Summer ends now, barbarous in beauty… I wish I could claim to have written that, but the truth is it is the beginning of one of the many poems by Gerard Manley Hopkins that tears my heart out whenever I read it.
Yesterday I woke up and stepped outside and it felt like a fall morning. I felt dread and nostalgia and sadness, not because it wasn’t beautiful, but because autumn is wrapped up in a million sadnesses and emotions I don’t quite understand.
People always say they love this time of year, and I just as quickly shout that I hate it, because I know the danger of the sadness that might come. But the truth is, it is beautiful. New england’s yearly change from green to fiery reds and oranges, temperatures that make you much more aware of your skin, even the encroaching sunsets are beautiful.
Maybe that’s why it makes me so sad, why I grieve over goldengrove unleaving It is beautiful – Everything is beautiful – and none of it lasts. I know that the things that matter last, or at least I am able to ignore the transience of things, most of the year. And then fall comes with it’s rapid changes and barbarous beauty and I am hit in the face with the truth that nothing we love ever lasts as long as we want it to. It can’t.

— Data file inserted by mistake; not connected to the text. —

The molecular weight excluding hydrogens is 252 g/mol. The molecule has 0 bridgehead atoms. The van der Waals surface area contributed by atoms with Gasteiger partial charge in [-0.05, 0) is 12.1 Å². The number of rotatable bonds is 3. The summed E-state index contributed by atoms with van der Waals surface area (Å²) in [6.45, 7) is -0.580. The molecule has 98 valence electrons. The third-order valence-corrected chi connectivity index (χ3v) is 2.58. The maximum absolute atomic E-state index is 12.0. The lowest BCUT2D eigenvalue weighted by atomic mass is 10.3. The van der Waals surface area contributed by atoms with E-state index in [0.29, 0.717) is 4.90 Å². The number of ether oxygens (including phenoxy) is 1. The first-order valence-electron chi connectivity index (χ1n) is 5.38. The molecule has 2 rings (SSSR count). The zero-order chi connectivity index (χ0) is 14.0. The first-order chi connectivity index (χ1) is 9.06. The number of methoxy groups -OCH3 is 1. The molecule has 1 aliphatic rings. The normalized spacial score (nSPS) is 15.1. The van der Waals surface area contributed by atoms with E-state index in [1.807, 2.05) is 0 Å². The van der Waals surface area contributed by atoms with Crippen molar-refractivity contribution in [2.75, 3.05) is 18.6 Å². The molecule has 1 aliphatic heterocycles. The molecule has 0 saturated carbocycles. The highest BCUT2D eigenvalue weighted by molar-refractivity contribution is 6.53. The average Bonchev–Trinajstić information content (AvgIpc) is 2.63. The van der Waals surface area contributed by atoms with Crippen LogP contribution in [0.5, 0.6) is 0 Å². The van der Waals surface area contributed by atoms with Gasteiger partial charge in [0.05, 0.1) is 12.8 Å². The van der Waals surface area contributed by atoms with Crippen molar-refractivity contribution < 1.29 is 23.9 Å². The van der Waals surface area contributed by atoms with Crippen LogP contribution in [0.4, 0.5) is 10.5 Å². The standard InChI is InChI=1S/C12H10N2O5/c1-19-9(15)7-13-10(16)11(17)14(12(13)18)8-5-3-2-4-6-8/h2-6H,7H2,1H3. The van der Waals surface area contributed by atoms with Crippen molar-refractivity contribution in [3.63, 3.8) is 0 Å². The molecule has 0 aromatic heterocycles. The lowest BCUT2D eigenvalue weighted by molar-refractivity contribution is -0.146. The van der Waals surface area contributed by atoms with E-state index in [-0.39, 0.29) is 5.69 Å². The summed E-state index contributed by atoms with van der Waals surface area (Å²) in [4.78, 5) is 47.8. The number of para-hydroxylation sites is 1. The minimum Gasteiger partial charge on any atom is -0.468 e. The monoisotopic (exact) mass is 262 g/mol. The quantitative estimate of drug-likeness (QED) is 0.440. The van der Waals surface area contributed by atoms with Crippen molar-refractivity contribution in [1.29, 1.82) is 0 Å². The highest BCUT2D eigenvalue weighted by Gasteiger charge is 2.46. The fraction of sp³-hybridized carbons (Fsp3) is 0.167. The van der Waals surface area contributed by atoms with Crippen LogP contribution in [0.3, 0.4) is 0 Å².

I wrote the following just about ten years ago, and haven’t shared it with anyone until now. Im still not convinced it is not totally dumb.
I shouldn’t try to pray during sunset in october,
When sunlight fades through stained glass and brightness turns to grey.
God reminds my would every sunset in october
How much there is that changes when nighttime meets the day.
My roommate is asleep now so I cant turn the light on,
The porch light starts to brighten, I’m reminded of what’s gone.
The sunlight, come from heaven, has withdrawn all of it’s blessings.
As if it hopes to cheer me, the porch lamp has come on.
“when will come the sunrise?” I’ve cried so many midnights
As if my tearful pleading could expedite the dawn.
Perhaps I’ll be rewarded when the shadows all are lifted
With infinite reflections off dewdrops on the lawn.
Leslie Healey (@1healigan) says
This is beautiful: I, too, feel as if autumn is a prayer itself. There is something about the golden quality of light in the afternoon that catches in my throat. Even though I know it signals rough weather, I look forward to it every year. So right now I am missing the smell of red clover, because almost nobody has to mow their lawns again, but I am counting the days and nights until the light goes golden.